Unfortunately, the critics apparently didn’t notice that Bowden, Sinatra and Eades weren’t the only people with undisclosed conflicts in the Catalyst programs.   Associate Professor David Sullivan defended the incessant drive to lower cholesterol (and the use of statins to do it).  He even went so far as to suggest that it’s possible that patients talk themselves into having side effects from taking statin drugs.

What Catalyst didn’t disclose was that Dr Sullivan has been a “Member of several advisory panels within the pharmaceutical industry including Pfizer Australia, AstraZenica, Merck Sharp and Dohme, Schering Plough, Sanofi Aventis etc.”  Once again, this does not mean that his opinion of the evidence shouldn’t have been broadcast, just that the viewer should have been informed of the potential conflict.

Then of course there was the opinion of the National Heart Foundation.  Once again there was no disclosure that it receives $3m a year from the processed food industry (Tick Program), has an undisclosed arrangement with the margarine industry (Mums United) and has its conference sponsored by the pharmaceutical industry.

And the trail of non-disclosure didn’t end there.  Even after the shows aired, the commentary was equally infested.

On Monday the ABC’s Health Report interviewed Dr Peter Clifton about the Catalyst shows.  Dr Clifton was highly critical of what Catalyst had to say.  But the interviewer failed to inform the listener that Dr Clifton currently appears in an advertorial for MeadowLea margarine, is a member of Unilver’s (maker of Flora margarine) Advisory Panel and has recently completed research on the ‘benefits’ of margarine funded by Unilever.

Had this been disclosed, the listener would have been much better able to judge the veracity of statements like “if you swap saturated fat with polyunsaturated fat you might [my emphasis] get a 15% or so lowering of events” made by Dr Clifton during the interview.

Full disclosure of conflicts is a critical component of commentary in a field where billions in processed food and drug industry profits are at stake.  So yes, Catalyst should have mentioned that some of those critiquing the status quo had vitamins and books to sell, but it was even more important that Catalyst and Health Report tell us about the drug and processed food industry conflicts affecting those on the defence team.

There is no excuse for failing to disclose conflicts – any conflicts.  But flogging vitamins (however distasteful the practice) is a whole different level of conflict to consulting to the industries being criticised.  This is even more important when academic voices of authority are presented as independent reviewers (as was the case in the Health Report).  When that happens it is vital that their industry links (past and present) be announced alongside their glowing academic credentials.

Disclosure: I have written books about sugar, vitamin supplements and seed oils and if you buy them I will make some money, but I’ll tell you what they say for free: Don’t eat sugar or seed oils and don’t waste your money on supplements – there, I’ve just saved you a pile of cash. The fact that I am an author of relevant books and a lawyer is always disclosed in every interview I give.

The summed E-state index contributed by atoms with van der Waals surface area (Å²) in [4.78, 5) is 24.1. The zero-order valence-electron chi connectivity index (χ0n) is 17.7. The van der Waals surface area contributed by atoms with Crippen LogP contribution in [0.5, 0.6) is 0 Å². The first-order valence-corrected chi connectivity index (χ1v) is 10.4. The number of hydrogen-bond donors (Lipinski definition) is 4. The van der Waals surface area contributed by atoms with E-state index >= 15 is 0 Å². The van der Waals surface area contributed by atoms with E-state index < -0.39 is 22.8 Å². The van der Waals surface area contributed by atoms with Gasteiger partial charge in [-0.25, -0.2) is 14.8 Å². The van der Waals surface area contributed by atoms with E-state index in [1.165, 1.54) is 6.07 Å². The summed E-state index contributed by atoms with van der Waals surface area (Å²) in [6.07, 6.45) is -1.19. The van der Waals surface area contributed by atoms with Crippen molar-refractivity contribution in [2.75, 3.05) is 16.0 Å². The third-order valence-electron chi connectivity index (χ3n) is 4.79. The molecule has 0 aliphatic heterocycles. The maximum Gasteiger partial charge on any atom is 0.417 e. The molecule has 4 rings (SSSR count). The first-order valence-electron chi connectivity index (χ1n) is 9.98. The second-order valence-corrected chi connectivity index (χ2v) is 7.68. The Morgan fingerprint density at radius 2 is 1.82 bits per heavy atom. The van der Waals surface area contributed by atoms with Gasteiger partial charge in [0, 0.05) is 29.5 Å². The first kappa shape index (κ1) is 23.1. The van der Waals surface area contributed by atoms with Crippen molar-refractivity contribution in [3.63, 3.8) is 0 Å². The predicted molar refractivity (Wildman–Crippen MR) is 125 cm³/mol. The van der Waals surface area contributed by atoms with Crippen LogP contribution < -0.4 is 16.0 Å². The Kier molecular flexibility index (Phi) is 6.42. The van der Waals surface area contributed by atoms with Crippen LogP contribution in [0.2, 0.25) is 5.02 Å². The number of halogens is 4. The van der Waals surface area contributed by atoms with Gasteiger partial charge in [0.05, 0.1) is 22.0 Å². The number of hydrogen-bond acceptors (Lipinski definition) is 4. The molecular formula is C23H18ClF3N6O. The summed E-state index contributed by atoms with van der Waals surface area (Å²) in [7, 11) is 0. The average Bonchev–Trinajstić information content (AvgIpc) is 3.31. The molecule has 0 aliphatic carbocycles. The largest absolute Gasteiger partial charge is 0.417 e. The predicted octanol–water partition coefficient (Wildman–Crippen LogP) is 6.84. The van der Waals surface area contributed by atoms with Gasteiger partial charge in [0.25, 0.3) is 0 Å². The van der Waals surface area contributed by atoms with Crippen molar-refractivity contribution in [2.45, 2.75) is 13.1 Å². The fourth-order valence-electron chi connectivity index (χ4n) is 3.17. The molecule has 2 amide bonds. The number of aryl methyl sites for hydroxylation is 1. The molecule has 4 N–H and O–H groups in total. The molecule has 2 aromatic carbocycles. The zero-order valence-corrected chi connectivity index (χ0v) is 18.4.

Is the Heart Foundation’s advice killing us?

By | Big Fat Lies, Conflicts of Interest, Sugar, Vegetable Oils | 13 Comments

This week the authors of a major ongoing assessment of our health released their 12 year update. It’s a sobering document. We are all getting fatter and very much sicker at an alarming rate. But the really disturbing thing is that the Australian Heart Foundation’s advice is making things worse not better.

The AusDiab (Australian Diabetes, Obesity and Lifestyle) study has been monitoring the health of a random selection of 11,000 Australian adults since 2000. The results of the 12 year follow-up were published this week.

The update shows that the number of us with Type II Diabetes has increased by 41%; that obesity has increased by 22%; that almost half of us now have chronically high blood pressure (this is despite a 30% increase in the use of medication to control it); and that the average 25 year old gained 7 kg on the scales and 7 cm round the waist; all in just over a decade.

During all of the period of the study (and for many years before that), the Heart Foundation has campaigned for changes to our food supply that they say would combat exactly those problems. They wanted the saturated animal fats removed from our food and replaced with seed oils (described on the label as ‘vegetable oil’, ‘canola oil’, ‘sunflower oil’, ‘safflower oil’, ‘soy oil’, ‘rice bran oil’ or ‘grapeseed oil’). And they have had considerable success. All fast food outlets now fry in seed oils. There are no products on the supermarket shelves which use animal fat. And in every food category there is at least one major brand that has been certified by the Foundation (with a Tick) as being low in saturated fats.

They have won the war on animal fat and ensured that it has been almost completely replaced by oils extracted from seeds. There is just one remaining bastion of saturated fat, butter. But don’t worry, the Foundation has a plan there too, eat more margarine. They reckon that once you overcome the taste of margarine you’ll soon be enjoying the “great benefit” of more “omega 6.” Omega 6 fats are a significant component of seed oils (vegetable oils) but are very rare everywhere else in nature. The only problem is that research is telling us that they the Heart Foundation has gotten it very, very wrong on these fats.